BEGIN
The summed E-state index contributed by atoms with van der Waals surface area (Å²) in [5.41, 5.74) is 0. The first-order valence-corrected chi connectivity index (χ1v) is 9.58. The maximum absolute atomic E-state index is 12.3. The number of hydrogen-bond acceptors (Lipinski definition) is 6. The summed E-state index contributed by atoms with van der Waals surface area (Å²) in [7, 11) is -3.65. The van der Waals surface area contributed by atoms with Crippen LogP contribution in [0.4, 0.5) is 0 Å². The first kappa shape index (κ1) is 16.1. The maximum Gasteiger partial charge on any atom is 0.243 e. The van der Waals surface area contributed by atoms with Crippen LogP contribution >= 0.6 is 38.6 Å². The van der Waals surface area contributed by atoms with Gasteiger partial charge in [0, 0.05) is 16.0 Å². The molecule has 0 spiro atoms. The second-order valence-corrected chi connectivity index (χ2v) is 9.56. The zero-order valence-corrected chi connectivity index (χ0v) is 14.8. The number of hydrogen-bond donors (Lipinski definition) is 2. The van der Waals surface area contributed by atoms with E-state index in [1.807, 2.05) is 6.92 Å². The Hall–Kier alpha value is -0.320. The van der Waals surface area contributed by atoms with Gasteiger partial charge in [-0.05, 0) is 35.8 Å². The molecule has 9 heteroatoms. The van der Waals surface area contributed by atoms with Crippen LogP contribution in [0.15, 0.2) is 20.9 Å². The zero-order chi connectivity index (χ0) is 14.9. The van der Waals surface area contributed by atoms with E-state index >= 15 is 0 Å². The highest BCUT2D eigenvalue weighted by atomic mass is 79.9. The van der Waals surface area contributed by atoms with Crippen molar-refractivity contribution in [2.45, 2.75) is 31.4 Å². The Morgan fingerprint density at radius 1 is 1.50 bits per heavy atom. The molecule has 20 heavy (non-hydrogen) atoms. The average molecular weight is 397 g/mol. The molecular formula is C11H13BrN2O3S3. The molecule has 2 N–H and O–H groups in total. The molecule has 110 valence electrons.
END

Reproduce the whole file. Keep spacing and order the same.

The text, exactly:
The summed E-state index contributed by atoms with van der Waals surface area (Å²) in [5.41, 5.74) is 0. The first-order valence-corrected chi connectivity index (χ1v) is 9.58. The maximum absolute atomic E-state index is 12.3. The number of hydrogen-bond acceptors (Lipinski definition) is 6. The summed E-state index contributed by atoms with van der Waals surface area (Å²) in [7, 11) is -3.65. The van der Waals surface area contributed by atoms with Crippen LogP contribution in [0.4, 0.5) is 0 Å². The first kappa shape index (κ1) is 16.1. The maximum Gasteiger partial charge on any atom is 0.243 e. The van der Waals surface area contributed by atoms with Crippen LogP contribution >= 0.6 is 38.6 Å². The van der Waals surface area contributed by atoms with Gasteiger partial charge in [0, 0.05) is 16.0 Å². The molecule has 0 spiro atoms. The second-order valence-corrected chi connectivity index (χ2v) is 9.56. The zero-order valence-corrected chi connectivity index (χ0v) is 14.8. The number of hydrogen-bond donors (Lipinski definition) is 2. The van der Waals surface area contributed by atoms with E-state index in [1.807, 2.05) is 6.92 Å². The Hall–Kier alpha value is -0.320. The van der Waals surface area contributed by atoms with Gasteiger partial charge in [-0.05, 0) is 35.8 Å². The molecule has 9 heteroatoms. The van der Waals surface area contributed by atoms with Crippen LogP contribution in [0.15, 0.2) is 20.9 Å². The zero-order chi connectivity index (χ0) is 14.9. The van der Waals surface area contributed by atoms with E-state index >= 15 is 0 Å². The highest BCUT2D eigenvalue weighted by atomic mass is 79.9. The van der Waals surface area contributed by atoms with Crippen molar-refractivity contribution in [2.45, 2.75) is 31.4 Å². The Morgan fingerprint density at radius 1 is 1.50 bits per heavy atom. The molecule has 20 heavy (non-hydrogen) atoms. The average molecular weight is 397 g/mol. The molecular formula is C11H13BrN2O3S3. The molecule has 2 N–H and O–H groups in total. The molecule has 110 valence electrons.